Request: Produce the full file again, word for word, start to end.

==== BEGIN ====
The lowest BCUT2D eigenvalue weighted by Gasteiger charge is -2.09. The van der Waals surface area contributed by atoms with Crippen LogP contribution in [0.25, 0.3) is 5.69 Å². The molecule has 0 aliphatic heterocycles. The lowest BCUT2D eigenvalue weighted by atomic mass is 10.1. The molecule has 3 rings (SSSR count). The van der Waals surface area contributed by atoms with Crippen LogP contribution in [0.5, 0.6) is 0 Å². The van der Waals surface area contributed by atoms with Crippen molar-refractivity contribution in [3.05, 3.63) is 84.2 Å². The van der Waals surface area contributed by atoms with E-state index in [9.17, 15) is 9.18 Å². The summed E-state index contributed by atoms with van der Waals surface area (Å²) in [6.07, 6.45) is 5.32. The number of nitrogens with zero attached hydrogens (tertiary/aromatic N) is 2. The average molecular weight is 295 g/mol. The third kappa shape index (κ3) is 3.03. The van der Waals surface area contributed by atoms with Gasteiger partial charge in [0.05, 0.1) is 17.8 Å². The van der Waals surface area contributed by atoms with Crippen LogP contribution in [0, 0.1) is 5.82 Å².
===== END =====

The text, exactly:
The lowest BCUT2D eigenvalue weighted by Gasteiger charge is -2.09. The van der Waals surface area contributed by atoms with Crippen LogP contribution in [0.25, 0.3) is 5.69 Å². The molecule has 0 aliphatic heterocycles. The lowest BCUT2D eigenvalue weighted by atomic mass is 10.1. The molecule has 3 rings (SSSR count). The van der Waals surface area contributed by atoms with Crippen LogP contribution in [0.5, 0.6) is 0 Å². The van der Waals surface area contributed by atoms with Crippen molar-refractivity contribution in [3.05, 3.63) is 84.2 Å². The van der Waals surface area contributed by atoms with E-state index in [9.17, 15) is 9.18 Å². The summed E-state index contributed by atoms with van der Waals surface area (Å²) in [6.07, 6.45) is 5.32. The number of nitrogens with zero attached hydrogens (tertiary/aromatic N) is 2. The average molecular weight is 295 g/mol. The third kappa shape index (κ3) is 3.03. The van der Waals surface area contributed by atoms with Gasteiger partial charge in [0.05, 0.1) is 17.8 Å². The van der Waals surface area contributed by atoms with Crippen LogP contribution in [0, 0.1) is 5.82 Å².